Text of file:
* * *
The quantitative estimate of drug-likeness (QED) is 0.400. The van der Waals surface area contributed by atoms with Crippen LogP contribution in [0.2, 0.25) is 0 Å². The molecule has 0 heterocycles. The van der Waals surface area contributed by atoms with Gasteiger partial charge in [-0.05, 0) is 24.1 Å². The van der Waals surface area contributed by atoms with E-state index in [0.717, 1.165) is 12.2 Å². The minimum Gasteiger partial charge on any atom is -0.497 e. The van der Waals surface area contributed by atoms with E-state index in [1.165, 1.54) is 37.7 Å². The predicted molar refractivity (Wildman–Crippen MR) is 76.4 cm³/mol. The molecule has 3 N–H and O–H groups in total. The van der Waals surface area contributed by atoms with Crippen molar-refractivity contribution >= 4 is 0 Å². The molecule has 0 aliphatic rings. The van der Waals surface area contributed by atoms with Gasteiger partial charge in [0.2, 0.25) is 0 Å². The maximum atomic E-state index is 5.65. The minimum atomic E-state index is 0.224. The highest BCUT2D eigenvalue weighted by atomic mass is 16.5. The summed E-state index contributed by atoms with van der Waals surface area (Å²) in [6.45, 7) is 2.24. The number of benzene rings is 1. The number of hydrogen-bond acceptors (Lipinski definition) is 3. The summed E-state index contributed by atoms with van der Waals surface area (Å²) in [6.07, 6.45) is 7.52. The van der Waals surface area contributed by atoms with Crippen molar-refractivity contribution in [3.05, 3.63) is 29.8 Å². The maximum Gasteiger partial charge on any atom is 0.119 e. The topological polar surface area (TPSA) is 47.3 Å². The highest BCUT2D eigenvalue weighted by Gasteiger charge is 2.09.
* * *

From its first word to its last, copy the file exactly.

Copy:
The quantitative estimate of drug-likeness (QED) is 0.400. The van der Waals surface area contributed by atoms with Crippen LogP contribution in [0.2, 0.25) is 0 Å². The molecule has 0 heterocycles. The van der Waals surface area contributed by atoms with Gasteiger partial charge in [-0.05, 0) is 24.1 Å². The van der Waals surface area contributed by atoms with E-state index in [0.717, 1.165) is 12.2 Å². The minimum Gasteiger partial charge on any atom is -0.497 e. The van der Waals surface area contributed by atoms with E-state index in [1.165, 1.54) is 37.7 Å². The predicted molar refractivity (Wildman–Crippen MR) is 76.4 cm³/mol. The molecule has 3 N–H and O–H groups in total. The van der Waals surface area contributed by atoms with Crippen molar-refractivity contribution >= 4 is 0 Å². The molecule has 0 aliphatic rings. The van der Waals surface area contributed by atoms with Gasteiger partial charge in [0.2, 0.25) is 0 Å². The maximum atomic E-state index is 5.65. The minimum atomic E-state index is 0.224. The highest BCUT2D eigenvalue weighted by atomic mass is 16.5. The summed E-state index contributed by atoms with van der Waals surface area (Å²) in [6.45, 7) is 2.24. The number of benzene rings is 1. The number of hydrogen-bond acceptors (Lipinski definition) is 3. The summed E-state index contributed by atoms with van der Waals surface area (Å²) in [6.07, 6.45) is 7.52. The van der Waals surface area contributed by atoms with Crippen molar-refractivity contribution in [3.05, 3.63) is 29.8 Å². The maximum Gasteiger partial charge on any atom is 0.119 e. The topological polar surface area (TPSA) is 47.3 Å². The highest BCUT2D eigenvalue weighted by Gasteiger charge is 2.09.